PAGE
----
Thorium Reactor Tests
Since this month, the Nuclear Research and Consulting Group (NRG) has been testing a Thorium Molton Salt Reactor (TMSR) in Petten, the Netherlands. It is the start of the first of several experiments in a test reactor with the goal to produce data that will support the TMSR development.
Since the early seventies, the NRG researchers have been the first to investigate the possibilities of a molten salt reactor with Thorium instead of Uranium.
Thorium Energy World in a press release:
The SALt Irradiation Experimental, or SALIENT, has been prepared in cooperation with the European Commission Laboratory Joint Research Center-ITU, Karlsruhe, and is seen as a series of experiments, each building on the previous step, rather than a single exploration.
Creating cleaner reactor fuel
The first phase of SALIENT will focus on creating cleaner reactor fuel. This is achieved by removing the noble metals from the thorium fuel as it transmutes to uranium and undergoes fission. In the second phase, researchers hope to test the resilience of commonplace materials that go into the construction of Thorium Molten Salt Reactors (TMSR).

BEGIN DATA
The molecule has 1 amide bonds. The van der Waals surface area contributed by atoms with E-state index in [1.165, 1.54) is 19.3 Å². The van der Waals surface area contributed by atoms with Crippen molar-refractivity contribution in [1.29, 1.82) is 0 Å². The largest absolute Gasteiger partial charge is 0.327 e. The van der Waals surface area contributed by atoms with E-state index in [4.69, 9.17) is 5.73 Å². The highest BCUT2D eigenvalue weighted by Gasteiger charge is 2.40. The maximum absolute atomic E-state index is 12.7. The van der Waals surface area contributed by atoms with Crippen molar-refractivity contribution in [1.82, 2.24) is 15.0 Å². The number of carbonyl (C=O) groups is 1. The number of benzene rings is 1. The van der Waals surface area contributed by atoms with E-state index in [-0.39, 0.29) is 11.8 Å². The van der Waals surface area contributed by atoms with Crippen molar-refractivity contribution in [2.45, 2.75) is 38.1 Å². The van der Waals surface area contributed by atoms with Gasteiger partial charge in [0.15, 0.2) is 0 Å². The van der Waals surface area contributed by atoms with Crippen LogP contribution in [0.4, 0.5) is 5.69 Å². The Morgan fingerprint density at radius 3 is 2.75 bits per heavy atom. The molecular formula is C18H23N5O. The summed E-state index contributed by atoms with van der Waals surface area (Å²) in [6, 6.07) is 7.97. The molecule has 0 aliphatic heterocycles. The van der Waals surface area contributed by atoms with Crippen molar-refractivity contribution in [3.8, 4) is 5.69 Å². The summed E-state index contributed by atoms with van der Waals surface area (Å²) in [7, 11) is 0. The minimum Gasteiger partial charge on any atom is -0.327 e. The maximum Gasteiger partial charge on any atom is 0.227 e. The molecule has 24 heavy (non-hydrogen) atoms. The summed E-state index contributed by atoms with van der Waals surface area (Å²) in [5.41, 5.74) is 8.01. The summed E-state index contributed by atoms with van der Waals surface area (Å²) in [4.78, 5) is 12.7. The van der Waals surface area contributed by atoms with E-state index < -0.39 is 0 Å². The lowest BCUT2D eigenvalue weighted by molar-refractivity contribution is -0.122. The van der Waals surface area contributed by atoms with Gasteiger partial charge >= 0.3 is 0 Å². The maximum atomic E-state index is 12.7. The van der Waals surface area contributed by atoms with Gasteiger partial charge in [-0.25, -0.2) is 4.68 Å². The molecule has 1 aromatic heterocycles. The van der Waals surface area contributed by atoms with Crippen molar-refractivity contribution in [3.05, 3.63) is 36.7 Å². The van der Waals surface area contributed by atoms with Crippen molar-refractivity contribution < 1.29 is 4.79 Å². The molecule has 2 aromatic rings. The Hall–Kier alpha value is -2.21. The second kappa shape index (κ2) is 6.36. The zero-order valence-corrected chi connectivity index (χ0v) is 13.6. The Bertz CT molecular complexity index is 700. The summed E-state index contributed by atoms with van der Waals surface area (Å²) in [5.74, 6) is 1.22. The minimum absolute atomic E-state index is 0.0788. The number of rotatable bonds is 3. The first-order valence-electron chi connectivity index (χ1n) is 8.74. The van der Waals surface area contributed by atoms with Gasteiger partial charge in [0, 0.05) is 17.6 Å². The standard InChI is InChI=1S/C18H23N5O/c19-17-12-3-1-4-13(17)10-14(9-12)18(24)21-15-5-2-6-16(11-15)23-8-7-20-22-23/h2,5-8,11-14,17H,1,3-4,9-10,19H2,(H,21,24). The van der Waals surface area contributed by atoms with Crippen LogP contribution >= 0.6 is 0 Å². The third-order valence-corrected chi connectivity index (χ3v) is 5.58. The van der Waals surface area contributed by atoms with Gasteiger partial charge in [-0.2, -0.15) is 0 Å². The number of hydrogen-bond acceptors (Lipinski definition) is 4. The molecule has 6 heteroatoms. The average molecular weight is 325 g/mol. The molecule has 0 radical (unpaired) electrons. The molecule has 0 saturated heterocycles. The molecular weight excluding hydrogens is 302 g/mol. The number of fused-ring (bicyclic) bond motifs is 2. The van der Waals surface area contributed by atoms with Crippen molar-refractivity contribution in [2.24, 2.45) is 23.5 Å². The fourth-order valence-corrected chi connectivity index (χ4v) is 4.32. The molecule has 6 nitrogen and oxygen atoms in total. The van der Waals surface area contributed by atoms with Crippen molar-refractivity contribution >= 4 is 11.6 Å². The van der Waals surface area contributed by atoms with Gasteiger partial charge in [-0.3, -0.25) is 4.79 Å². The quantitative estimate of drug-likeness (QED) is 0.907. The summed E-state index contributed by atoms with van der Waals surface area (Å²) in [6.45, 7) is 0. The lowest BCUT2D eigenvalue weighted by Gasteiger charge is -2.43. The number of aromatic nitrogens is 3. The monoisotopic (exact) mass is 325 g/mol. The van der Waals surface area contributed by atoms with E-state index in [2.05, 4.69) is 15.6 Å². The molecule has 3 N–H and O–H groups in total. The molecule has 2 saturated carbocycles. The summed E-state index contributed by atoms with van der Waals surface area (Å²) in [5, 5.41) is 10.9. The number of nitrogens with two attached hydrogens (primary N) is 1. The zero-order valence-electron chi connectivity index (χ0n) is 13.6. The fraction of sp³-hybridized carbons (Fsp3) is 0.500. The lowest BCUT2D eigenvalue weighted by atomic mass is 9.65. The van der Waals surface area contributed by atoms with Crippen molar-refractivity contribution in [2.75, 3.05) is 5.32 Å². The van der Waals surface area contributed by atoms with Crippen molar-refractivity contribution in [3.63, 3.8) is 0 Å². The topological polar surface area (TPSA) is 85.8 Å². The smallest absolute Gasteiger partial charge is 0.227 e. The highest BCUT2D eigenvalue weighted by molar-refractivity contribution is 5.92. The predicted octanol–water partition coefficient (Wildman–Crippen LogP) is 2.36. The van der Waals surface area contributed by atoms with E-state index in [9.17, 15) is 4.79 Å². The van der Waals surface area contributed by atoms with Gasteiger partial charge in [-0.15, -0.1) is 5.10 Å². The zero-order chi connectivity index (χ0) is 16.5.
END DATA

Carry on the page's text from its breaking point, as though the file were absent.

If they are found to be sufficient against corrosion and high temperature, it could drastically reduce costs of nuclear power. Future phases are expected to test new or special materials that have shown greatest promise similar experiments in the past, such as hastelloy, an alloy of nickel, and TZM – a titanium-zirconium-molybdenum alloy.
Promising results at Petten would take the world one step closer to achieve the commercial mainstreaming of thorium molten salt reactors. These reactors are significantly safer than the most advanced present reactors in terms of safety and nuclear weapons proliferation risk as well as much simpler in design, making them faster to construct and therefore cheaper.
TMSRs also virtually eliminate the problem of long-lasting nuclear waste. The exponentially more efficient technology generates only a fraction of the waste of a conventional reactor with none of the persistent radioactive substances. This makes waste storage and disposal much more manageable.
Last year, MIT Technology Review published a long thread on thorium nuclear power stations. This article outlines the history of the American research and also extensively addresses the Chinese plans.
Documentary about Thorium from Vice Motherboard:
A year ago, the Dean Thomas Jam Pedersen gave a Ted Talk on the subject. Pedersen is said to be a former skeptic who is currently director of Copenhagen Atomics, an organization that intents to start a Thorium plant in Denmark:
Studium Generale Delft reported a meeting with experts talking about the operation of molten salt reactors with Thorium and the state of research and innovation in this area:
- Nuclear Energy? Thorium! a documentary (in short clips)
- Students chose nuclear
- Yet nuclear fusion?
- Power Storage: the options
- Smart Grid Battery: Molten Salt Battery
Have you seen this?
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